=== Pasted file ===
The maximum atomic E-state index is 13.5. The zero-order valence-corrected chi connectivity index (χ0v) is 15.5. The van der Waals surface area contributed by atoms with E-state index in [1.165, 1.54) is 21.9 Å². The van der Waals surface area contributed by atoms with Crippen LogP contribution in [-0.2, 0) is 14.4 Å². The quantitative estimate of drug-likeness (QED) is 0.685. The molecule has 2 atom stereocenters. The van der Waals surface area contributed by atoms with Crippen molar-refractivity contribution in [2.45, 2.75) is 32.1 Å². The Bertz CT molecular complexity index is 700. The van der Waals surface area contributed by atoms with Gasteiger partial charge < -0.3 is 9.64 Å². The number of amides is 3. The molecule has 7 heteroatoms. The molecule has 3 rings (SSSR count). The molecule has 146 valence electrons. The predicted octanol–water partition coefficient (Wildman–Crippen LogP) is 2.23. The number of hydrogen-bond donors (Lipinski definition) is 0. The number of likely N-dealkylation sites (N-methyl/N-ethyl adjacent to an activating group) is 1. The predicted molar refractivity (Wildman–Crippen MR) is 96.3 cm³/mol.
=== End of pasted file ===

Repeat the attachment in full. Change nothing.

The maximum atomic E-state index is 13.5. The zero-order valence-corrected chi connectivity index (χ0v) is 15.5. The van der Waals surface area contributed by atoms with E-state index in [1.165, 1.54) is 21.9 Å². The van der Waals surface area contributed by atoms with Crippen LogP contribution in [-0.2, 0) is 14.4 Å². The quantitative estimate of drug-likeness (QED) is 0.685. The molecule has 2 atom stereocenters. The van der Waals surface area contributed by atoms with Crippen molar-refractivity contribution in [2.45, 2.75) is 32.1 Å². The Bertz CT molecular complexity index is 700. The van der Waals surface area contributed by atoms with Gasteiger partial charge < -0.3 is 9.64 Å². The number of amides is 3. The molecule has 7 heteroatoms. The molecule has 3 rings (SSSR count). The molecule has 146 valence electrons. The predicted octanol–water partition coefficient (Wildman–Crippen LogP) is 2.23. The number of hydrogen-bond donors (Lipinski definition) is 0. The number of likely N-dealkylation sites (N-methyl/N-ethyl adjacent to an activating group) is 1. The predicted molar refractivity (Wildman–Crippen MR) is 96.3 cm³/mol.